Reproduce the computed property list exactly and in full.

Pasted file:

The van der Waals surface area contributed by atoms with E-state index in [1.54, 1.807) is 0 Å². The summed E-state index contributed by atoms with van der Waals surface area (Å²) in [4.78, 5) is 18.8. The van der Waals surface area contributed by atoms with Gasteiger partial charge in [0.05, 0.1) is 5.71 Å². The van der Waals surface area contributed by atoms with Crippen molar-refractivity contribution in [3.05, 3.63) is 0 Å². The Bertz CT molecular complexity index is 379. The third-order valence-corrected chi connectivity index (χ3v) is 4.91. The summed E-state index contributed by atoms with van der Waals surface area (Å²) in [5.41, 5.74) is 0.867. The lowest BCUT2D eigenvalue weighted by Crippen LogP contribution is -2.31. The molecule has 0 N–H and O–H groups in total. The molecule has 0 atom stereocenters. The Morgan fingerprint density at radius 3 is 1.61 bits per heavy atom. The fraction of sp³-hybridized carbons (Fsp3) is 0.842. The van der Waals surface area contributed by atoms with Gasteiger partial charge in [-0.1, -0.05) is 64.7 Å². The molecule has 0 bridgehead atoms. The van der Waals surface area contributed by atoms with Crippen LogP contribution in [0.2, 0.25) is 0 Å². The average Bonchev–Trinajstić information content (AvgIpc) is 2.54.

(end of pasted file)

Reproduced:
The van der Waals surface area contributed by atoms with E-state index in [1.54, 1.807) is 0 Å². The summed E-state index contributed by atoms with van der Waals surface area (Å²) in [4.78, 5) is 18.8. The van der Waals surface area contributed by atoms with Gasteiger partial charge in [0.05, 0.1) is 5.71 Å². The van der Waals surface area contributed by atoms with Crippen molar-refractivity contribution in [3.05, 3.63) is 0 Å². The Bertz CT molecular complexity index is 379. The third-order valence-corrected chi connectivity index (χ3v) is 4.91. The summed E-state index contributed by atoms with van der Waals surface area (Å²) in [5.41, 5.74) is 0.867. The lowest BCUT2D eigenvalue weighted by Crippen LogP contribution is -2.31. The molecule has 0 N–H and O–H groups in total. The molecule has 0 atom stereocenters. The Morgan fingerprint density at radius 3 is 1.61 bits per heavy atom. The fraction of sp³-hybridized carbons (Fsp3) is 0.842. The van der Waals surface area contributed by atoms with Gasteiger partial charge in [-0.1, -0.05) is 64.7 Å². The molecule has 0 bridgehead atoms. The van der Waals surface area contributed by atoms with Crippen LogP contribution in [0.2, 0.25) is 0 Å². The average Bonchev–Trinajstić information content (AvgIpc) is 2.54.